As we reach the end of summer, now is a great time to reestablish comforting routines for your preschooler. Routines help children build self-confidence and independence, cope with transitions, and gain a better understanding of the world around them.

Our Links to Learning curriculum promotes students’ social and emotional development, which is necessary for following directions and demonstrating self-control. Our teachers focus on the importance of healthy living and safety routines in the Wellness component of our curriculum.

Here are some examples of ways we establish routines in the classroom, as well as ideas for you and your child to do at home.

TODDLERS (ages 1-2):

In the classroom: Naptime gives children an opportunity to recharge and reboot. Our toddlers transition from napping in cribs to napping in cots. Teachers schedule naps at the same time and in the same area of the classroom every day. Soothing music is played to help toddlers wind down.

At home: Talk with your child’s teacher about the naptime routine at school. Minimize naptime battles by attempting to maintain the same routine at home.

Recommended reading: Naptime by Elizabeth Verdick

BEGINNERS (ages 2-3):

In the classroom: Around age two, children begin to learn basic self-help skills such as dressing themselves. Our Beginner students practice snaps and zippers, and are encouraged to complete basic sequences like putting on socks before shoes.

At home: Offer your child a choice during routines in order to increase his interest in the activity. For example, lay out two outfit options for him to wear. Allow him to choose the outfit he prefers. Give him ample time to dress himself before offering assistance.  Praise every attempt.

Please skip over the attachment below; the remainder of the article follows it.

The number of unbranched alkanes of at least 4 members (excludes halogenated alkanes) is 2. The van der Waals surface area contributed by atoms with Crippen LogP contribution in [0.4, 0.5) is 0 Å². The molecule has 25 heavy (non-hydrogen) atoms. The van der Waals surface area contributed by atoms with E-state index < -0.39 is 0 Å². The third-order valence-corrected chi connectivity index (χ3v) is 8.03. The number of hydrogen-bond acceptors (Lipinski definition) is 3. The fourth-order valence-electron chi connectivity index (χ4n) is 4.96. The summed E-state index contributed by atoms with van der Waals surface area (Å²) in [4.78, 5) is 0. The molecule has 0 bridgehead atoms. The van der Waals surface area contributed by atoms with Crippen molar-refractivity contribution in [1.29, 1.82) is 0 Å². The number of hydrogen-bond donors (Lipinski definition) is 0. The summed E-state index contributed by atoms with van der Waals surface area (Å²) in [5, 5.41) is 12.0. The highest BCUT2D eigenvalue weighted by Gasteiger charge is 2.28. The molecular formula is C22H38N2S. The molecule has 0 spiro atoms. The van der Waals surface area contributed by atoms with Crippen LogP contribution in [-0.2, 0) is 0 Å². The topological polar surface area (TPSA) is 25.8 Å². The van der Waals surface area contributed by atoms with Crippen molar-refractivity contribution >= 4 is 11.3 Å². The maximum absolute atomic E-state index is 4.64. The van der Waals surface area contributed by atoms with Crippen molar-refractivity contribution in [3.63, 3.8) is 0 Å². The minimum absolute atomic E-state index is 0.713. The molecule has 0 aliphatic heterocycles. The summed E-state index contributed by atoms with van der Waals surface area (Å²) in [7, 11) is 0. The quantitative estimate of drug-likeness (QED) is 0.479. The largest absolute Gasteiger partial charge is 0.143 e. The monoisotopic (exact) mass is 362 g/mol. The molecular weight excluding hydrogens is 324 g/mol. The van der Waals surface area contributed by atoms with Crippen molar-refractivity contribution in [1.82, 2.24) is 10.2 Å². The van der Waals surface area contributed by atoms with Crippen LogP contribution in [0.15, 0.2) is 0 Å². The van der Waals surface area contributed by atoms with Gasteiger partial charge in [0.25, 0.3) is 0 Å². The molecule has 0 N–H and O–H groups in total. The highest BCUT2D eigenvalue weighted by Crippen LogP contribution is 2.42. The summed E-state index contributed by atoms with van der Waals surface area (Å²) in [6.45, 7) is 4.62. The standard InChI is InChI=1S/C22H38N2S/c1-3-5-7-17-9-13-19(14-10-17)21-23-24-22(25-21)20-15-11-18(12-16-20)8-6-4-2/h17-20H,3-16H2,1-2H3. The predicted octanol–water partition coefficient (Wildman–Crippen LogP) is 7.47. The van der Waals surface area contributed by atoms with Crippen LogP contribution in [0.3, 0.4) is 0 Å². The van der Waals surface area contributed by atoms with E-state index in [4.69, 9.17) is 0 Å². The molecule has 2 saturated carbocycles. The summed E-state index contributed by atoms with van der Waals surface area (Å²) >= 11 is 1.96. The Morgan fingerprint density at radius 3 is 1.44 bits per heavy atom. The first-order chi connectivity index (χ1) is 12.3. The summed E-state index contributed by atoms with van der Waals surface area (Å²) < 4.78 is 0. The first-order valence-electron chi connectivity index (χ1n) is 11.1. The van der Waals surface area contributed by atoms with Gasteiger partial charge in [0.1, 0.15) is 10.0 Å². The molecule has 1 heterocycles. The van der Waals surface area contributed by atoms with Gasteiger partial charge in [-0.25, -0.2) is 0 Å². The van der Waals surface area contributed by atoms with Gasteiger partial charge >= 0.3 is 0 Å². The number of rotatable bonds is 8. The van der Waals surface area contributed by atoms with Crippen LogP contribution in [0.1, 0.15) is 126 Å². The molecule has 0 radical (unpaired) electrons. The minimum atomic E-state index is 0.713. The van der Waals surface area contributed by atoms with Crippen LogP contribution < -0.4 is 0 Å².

Recommended reading: Let’s Get Dressed by Caroline Church


In the classroom: Teachers focus on the importance of sleep in the Wellness component of our curriculum. Students read and act out We’re Going on a Bear Hunt by Helen Oxenbury and Michael Rosen. They discuss why the bear was sleeping, and why sleep is important.

At home: Create a bedtime routine for your child. For example, bathe, brush teeth, read a story, go to sleep. Follow the same sequence of events at the same time and in the same order every night.

Recommended reading:  The Going-to-Bed Book by Sandra Boynton

PRE-K/PRE-K 2 (ages 4-5):

In the classroom: Our older students follow an arrival routine at the start of every school day. They sign themselves in, say goodbye to their parents, and put away their belongings. Students learn rhymes and songs to help remind themselves what to do when they enter the classroom.

At home: Mornings are critical for setting the tone for a successful and positive day. Establish a morning routine for your child with a maximum of four steps. For example, get dressed, brush hair, brush teeth, eat breakfast.

Recommended reading: Waking Up is Hard to Do by Neil Sedaka & Howard Greenfield

Following routines helps children develop the habits of responsibility that will be crucial for their future success and well-being. Kindergarten students are expected to follow instructions, listen to their teacher and complete specific tasks. By setting routines in the preschool years, your child will be better prepared as he enters elementary school and beyond.

– Lauren Starnes, PhD – Director of Early Childhood Education